Even by Nigerian standards, the alleged siphoning off of $1 billion (£750 million) from a $1.3 billion international investment in a lucrative oil block through “fees” to a former oil minister’s company and assorted middlemen has been shocking.
Jonathan Fisher QC called it “grand corruption”. High Court Judge Mr Justice Edis declared: “Given the large sums of money involved that are effectively paid to a former minister to a bank account in the Middle East, the whole exercise is backed by murky instructions.”
The saga of OPL245 — a huge Nigerian oilfield containing an estimated nine billion barrels of crude — began in 1998 when the then petroleum minister, Dan Etete, awarded the licence to Malabu Oil & Gas, a Nigerian company with no assets and no employees, for $20 million, seemingly a tiny fraction of its real value.
Over the next decade, there were a number of legal wranglings between Shell and Malabu over ownership of the field.
Eventually, in 2011, the field was sold by the Nigerian government to Eni and Shell.
The two oil giants paid the government but $1.09 billion was subsequently sent to Malabu.
Shell and Eni insist they did not know this would happen. The arrangement — memorably described by a middlemen as a “safe-sex transaction” — was controversial enough.
But then it was claimed in High Court proceedings that the beneficial owner of Malabu was none other than Etete, the former oil minister who awarded the oil block to Malabu in the first place. Etete denied this, saying he was just a consultant.
So, the Nigerian state only retained $208 million — the signature bonus paid by Shell.
The remaining $1 billion-plus was channelled to bank accounts in London, Switzerland and offshore locations allegedly controlled by Malabu, Etete and five other Nigerian companies whose beneficial owners were not known.
Anti-corruption campaigner Global Witness’s Barnaby Pace says: “The $1 billion that went missing was equivalent to 80% of Nigeria’s health budget but the money did not benefit the country’s citizens. The deal proves how critical it is that the public can find out who the real owners of companies are so that criminals cannot disguise their identities.” ENI and Shell deny wrongdoing.
The case also highlights the dangers faced by oil corporations operating in Nigeria.
For Shell, the OPL 245 block is crucial because it could replenish its proven global oil reserves by a third. It is adamant it only paid the government and not Malabu or Etete. But investigations into the OPL245 affair continue in the UK, Italy and Nigeria.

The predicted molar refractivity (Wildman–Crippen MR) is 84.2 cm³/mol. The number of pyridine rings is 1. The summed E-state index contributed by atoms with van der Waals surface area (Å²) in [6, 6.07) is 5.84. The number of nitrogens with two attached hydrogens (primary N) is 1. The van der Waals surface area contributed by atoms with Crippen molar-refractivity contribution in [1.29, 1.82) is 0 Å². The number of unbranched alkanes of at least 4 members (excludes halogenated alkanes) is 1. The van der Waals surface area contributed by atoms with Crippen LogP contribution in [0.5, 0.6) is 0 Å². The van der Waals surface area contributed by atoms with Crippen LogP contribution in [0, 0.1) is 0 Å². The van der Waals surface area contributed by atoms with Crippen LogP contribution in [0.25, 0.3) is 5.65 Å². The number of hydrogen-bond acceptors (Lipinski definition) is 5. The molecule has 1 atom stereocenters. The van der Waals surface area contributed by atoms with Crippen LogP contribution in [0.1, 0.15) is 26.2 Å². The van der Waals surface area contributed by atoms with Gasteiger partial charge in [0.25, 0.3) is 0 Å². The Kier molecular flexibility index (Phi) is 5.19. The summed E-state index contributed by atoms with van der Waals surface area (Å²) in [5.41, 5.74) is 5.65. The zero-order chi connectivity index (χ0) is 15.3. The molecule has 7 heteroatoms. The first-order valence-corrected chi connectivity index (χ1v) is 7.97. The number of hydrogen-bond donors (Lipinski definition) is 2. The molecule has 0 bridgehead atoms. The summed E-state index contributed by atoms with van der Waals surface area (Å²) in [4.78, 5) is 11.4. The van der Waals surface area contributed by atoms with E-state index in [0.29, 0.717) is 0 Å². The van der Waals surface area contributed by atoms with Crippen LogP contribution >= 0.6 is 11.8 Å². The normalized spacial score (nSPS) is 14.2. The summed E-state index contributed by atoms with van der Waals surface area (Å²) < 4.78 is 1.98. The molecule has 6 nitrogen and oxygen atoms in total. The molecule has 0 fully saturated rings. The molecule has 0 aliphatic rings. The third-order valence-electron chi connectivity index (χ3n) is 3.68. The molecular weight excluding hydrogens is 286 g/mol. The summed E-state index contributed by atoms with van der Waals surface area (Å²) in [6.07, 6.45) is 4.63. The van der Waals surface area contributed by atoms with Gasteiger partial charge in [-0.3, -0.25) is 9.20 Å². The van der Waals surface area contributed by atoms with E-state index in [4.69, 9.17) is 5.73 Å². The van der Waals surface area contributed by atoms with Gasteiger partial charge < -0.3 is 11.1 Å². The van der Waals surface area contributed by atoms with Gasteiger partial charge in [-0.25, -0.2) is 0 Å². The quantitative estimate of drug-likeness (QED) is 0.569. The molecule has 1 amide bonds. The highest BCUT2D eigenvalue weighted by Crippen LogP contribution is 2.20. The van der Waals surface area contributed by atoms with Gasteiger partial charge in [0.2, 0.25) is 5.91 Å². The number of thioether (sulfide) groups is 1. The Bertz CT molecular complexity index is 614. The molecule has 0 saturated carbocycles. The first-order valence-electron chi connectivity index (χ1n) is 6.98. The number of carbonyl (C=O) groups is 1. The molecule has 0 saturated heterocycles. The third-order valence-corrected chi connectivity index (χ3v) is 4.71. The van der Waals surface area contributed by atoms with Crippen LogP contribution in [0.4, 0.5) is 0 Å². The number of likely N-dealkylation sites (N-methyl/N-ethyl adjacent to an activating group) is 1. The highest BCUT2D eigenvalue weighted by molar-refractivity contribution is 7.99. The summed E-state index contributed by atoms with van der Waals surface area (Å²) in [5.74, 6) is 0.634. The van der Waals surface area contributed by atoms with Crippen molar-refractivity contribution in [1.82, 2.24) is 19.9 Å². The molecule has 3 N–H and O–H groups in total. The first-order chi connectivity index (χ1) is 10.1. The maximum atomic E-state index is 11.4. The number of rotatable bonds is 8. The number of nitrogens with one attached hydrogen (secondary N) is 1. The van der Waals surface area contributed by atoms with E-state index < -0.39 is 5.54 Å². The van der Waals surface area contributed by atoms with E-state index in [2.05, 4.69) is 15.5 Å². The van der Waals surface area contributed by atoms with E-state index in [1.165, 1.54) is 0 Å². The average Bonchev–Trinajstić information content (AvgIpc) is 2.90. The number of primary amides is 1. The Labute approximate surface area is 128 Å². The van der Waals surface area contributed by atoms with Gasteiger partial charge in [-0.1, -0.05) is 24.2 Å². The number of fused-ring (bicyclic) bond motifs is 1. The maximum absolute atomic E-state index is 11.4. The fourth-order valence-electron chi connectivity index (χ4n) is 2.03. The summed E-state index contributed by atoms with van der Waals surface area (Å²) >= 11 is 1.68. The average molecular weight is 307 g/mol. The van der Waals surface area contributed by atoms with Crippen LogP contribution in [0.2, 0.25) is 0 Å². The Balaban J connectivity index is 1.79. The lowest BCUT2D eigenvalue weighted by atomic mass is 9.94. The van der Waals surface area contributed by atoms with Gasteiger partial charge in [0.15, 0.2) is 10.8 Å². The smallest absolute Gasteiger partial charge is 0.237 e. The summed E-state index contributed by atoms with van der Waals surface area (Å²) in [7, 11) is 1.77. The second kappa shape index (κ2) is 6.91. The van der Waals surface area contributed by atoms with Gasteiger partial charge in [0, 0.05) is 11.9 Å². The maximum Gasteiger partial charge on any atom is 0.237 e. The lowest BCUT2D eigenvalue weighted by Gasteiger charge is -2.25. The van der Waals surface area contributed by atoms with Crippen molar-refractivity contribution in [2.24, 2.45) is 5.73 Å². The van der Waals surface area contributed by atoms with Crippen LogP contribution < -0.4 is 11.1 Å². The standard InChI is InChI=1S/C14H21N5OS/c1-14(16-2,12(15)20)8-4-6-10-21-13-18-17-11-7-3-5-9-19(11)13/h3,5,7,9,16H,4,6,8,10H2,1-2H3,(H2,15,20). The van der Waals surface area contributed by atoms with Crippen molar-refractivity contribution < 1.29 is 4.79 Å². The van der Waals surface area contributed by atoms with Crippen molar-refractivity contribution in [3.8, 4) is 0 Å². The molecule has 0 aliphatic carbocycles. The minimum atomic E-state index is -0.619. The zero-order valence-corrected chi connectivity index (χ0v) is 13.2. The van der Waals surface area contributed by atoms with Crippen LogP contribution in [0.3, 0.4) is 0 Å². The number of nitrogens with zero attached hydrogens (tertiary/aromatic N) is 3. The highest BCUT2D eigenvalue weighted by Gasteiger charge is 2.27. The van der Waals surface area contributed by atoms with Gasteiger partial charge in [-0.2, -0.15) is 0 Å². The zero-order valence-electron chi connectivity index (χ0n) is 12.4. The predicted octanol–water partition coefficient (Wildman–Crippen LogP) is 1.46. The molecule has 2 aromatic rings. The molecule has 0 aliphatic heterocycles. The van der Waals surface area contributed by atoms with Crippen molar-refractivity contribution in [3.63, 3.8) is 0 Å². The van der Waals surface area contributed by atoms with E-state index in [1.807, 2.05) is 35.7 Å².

“Shell is co-operating with the authorities and is looking into the allegations, which it takes seriously”, the company said. “Shell attaches the greatest importance to business integrity.”
For Italy’s ENI, the saga has taken a far more bizarre twist. According to reports in the Italian press, extraordinary allegations have now been circulating that ENI chief executive Claudio Descalzi and Italian Prime Minister Matteo Renzi are linked to Mossad, the Israeli intelligence agency.
Other claims have also been circulated in what Italian prosecutors regard as a conspiracy to topple the two men, with Renzi being targeted because of his support for Descalzi.
The reports claim prominent Nigerians who lost out in the OPL 245 sale are involved in the plot. They allegedly include former ministers, an attorney general and members of former Nigerian president Sani Abacha’s family.
In Nigeria, the OPL245 affair is a major challenge for President Muhammadu Buhari, who was elected last year on an anti-corruption ticket. “We shall strongly battle another form of evil that is even worse than terrorism — the evil of corruption”, he declared.
His track record so far is unimpressive. His Economic Financial Crime Commission (EFCC) is said to be under-resourced and incompetent.
Multiple case files have been opened but are often incomplete or missing, it is claimed.
Sources say this is frustrating for investigators at Britain’s National Crime Agency, who are trying to probe the alleged laundering of OPL245 money through London banks and properties.
Last week, the two governments agreed criminal assets stolen in Nigeria and seized in Britain can be returned to the West African country, but such breakthroughs are rare.
Buhari’s governing style is also a source of frustration. Critics say he is slow in his decision-making, which allows the EFCC to wallow in indecision.
In the OPL245 case, a legal dispute over $85 million frozen in a NatWest bank account in London belonging to Etete is meandering through the UK courts, yet the Nigerian government has not even sent a proceeds-of-crime submission to the judge. The funds remain frozen and the case languishes.
Buhari’s critics say his approach means that much-needed funds from corruption cases are not bringing in revenue for an ailing economy ravaged by low oil prices, and the oil blocks themselves are not being developed.
Meanwhile, as the scandal drags on, other western firms can be forgiven for shying away from investing in Buhari’s Nigeria.
By Mark Hollingsworth, this report was first published in the Evening Standard